Silk was being strung on frames to be tie-dyed, then mounted on a loom to be woven with lovely soft traditional ikat designs. I was particularly interested in how this woman was squatting on the bench while weaving. I tried to talk to her about that and we both smiled. Asian people are used to squatting like this.

December 03, 2015for blog_IMG9381_

This is an example of an ikat design. After watching how they weave the fabric, it is no wonder that it is so expensive and coveted.  
December 03, 2015for blog_IMG9371_    

December 03, 2015for blog_IMG9370_

December 03, 2015for blog_IMG9397_


December 03, 2015for blog_IMG9385_ I loved this hair ornament.

December 03, 2015for blog_IMG9384_

First I watched this woman sitting on the floor spinning yarn, matching colors, attaching strands, and keeping track of everything.

December 03, 2015for blog_IMG9392_

A bit later I saw her walking off. Wow, did her work contribute to the curvature of her back?

December 03, 2015for blog_IMG9375_

December 03, 2015for blog_IMG9376_

Our next stop was the blacksmith village where old truck springs are shaped into machetes and plow blades. This is done by heating the metal and pounding with heavy sledgehammers by three to four men simultaneously. Amazing how they can pound one after the other without hitting each other.

December 03, 2015for blog_IMG9443_

Here are several photos taken on Inle Lake, mostly around our hotel.

December 04, 2015for blog_IMG9541_  December 04, 2015for blog_IMG9542_  December 04, 2015for blog_IMG9548_  December 04, 2015for blog_IMG9549_  December 04, 2015for blog_IMG9550_  December 04, 2015for blog_IMG9554_  December 04, 2015for blog_IMG9571_  December 04, 2015for blog_IMG9579_ On our second day in Inle Lake, when it was unusually chilly and rainy, I saw a sign in the hotel that said “Massage, one hour 8,000 Kyat (Under $8). So instead of going by canoe to visit the water gardens I decided to get a massage. They give the massages in your room. When I asked at the desk, the attendant said it would be about 30 minutes because she had to call the masseur who would have to come from the village. As I waited in my cabin I took this photo of a guy in a canoe. Yes, that turned out to be my masseur. And the massage was good. I gave him $10 and he was delighted.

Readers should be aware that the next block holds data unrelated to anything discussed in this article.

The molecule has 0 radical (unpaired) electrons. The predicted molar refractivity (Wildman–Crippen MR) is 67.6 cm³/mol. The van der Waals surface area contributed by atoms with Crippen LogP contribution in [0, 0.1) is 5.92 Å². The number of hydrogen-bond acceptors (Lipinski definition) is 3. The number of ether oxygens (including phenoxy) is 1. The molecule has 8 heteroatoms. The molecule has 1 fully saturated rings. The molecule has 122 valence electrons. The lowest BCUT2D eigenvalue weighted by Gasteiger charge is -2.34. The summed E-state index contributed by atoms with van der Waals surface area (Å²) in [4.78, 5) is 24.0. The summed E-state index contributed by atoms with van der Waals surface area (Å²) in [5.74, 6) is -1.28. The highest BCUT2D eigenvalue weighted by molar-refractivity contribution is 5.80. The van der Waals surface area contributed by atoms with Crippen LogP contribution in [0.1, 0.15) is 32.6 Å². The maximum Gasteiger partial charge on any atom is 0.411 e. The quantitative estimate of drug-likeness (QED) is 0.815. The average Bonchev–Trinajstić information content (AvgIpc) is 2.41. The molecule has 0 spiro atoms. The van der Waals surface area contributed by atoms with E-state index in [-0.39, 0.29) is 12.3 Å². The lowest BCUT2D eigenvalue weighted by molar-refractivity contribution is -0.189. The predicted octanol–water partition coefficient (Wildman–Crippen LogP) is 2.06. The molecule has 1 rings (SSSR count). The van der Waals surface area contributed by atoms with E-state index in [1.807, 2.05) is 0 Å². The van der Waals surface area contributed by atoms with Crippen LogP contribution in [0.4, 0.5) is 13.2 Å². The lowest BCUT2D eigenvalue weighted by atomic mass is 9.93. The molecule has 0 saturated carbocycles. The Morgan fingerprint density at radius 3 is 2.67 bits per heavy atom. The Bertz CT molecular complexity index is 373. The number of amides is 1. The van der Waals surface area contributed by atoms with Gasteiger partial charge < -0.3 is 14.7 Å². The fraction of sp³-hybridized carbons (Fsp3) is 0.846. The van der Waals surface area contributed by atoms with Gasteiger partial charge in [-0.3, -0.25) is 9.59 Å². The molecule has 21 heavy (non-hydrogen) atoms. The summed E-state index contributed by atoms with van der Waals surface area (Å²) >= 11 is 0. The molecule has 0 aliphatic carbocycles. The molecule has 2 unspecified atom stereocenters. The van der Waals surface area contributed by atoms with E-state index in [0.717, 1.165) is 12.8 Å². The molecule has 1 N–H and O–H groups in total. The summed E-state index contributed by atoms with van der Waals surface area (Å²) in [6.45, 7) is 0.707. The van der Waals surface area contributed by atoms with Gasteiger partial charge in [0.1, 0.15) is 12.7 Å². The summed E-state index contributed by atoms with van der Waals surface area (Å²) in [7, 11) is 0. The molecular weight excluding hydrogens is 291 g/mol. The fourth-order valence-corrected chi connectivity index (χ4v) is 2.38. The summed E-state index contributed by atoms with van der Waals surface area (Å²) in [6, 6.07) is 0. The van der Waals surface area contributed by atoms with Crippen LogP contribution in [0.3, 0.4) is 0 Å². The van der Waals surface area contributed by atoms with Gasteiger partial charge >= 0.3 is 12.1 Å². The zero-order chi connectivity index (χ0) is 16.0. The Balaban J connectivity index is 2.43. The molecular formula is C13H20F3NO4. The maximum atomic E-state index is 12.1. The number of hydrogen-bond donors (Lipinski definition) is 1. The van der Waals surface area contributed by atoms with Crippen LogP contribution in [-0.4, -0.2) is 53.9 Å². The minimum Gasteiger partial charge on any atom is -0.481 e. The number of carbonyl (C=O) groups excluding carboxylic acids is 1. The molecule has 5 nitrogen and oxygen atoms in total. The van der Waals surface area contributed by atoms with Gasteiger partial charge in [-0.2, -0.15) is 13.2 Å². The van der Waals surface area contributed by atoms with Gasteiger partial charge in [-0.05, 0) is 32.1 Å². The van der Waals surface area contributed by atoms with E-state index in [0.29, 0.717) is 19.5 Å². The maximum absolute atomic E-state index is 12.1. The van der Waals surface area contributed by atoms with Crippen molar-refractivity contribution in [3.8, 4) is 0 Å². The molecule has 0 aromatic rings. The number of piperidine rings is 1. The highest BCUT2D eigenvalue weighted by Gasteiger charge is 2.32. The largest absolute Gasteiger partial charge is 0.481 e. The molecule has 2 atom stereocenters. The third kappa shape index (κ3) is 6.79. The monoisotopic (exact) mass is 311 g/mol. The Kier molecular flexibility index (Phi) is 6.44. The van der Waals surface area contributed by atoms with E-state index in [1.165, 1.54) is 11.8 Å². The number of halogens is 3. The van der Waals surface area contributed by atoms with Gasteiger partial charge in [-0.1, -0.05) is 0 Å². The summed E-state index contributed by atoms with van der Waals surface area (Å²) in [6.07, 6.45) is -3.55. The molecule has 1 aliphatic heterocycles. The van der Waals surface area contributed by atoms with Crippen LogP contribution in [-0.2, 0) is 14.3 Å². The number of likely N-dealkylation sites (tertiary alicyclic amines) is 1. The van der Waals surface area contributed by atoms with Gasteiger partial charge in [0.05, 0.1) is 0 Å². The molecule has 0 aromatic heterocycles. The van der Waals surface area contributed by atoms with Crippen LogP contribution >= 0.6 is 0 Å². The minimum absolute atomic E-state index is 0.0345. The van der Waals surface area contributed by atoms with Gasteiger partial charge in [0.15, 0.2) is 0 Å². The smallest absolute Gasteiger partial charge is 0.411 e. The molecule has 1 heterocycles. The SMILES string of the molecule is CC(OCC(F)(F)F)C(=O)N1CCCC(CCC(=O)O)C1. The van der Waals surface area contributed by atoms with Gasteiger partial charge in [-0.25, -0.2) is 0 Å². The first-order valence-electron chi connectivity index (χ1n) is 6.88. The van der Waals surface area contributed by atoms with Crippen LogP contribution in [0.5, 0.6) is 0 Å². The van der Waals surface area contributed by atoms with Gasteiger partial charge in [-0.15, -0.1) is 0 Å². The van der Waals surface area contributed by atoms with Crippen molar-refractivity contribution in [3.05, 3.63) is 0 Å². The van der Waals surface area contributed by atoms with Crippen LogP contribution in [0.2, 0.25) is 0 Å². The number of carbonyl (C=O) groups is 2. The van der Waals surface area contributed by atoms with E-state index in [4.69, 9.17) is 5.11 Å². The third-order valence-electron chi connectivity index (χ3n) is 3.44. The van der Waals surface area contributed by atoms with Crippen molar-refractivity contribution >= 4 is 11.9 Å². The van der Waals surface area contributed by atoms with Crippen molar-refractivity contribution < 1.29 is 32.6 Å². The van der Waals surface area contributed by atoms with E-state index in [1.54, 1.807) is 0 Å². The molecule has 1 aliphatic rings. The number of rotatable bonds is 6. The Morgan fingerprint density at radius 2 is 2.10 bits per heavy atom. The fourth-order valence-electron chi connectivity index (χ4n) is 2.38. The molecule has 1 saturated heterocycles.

December 04, 2015for blog_IMG9567_

Here is a photo of a leg rower showing how he wraps one leg around the oar while the other foot is on the end of the canoe and his hands are free to do deal with his fishing net.

December 05, 2015for blog_IMG0186_




The amazing leg rowers.

December 05, 2015for blog_IMG0195_  December 05, 2015for blog_IMG0489_  December 05, 2015for blog_IMG0602_   December 05, 2015for blog_IMG0893_

December 05, 2015for blog_IMG0253_  December 05, 2015for blog_IMG0482_  December 05, 2015for blog_IMG0602_  December 05, 2015for blog_IMG0746_  December 05, 2015for blog_IMG0779_  December 05, 2015for blog_IMG0837_

These guys are taking water weed (sea weed) from the lake and will be using it to build up their gardens (water gardens) in Inle Lake.

December 05, 2015for blog_IMG0877_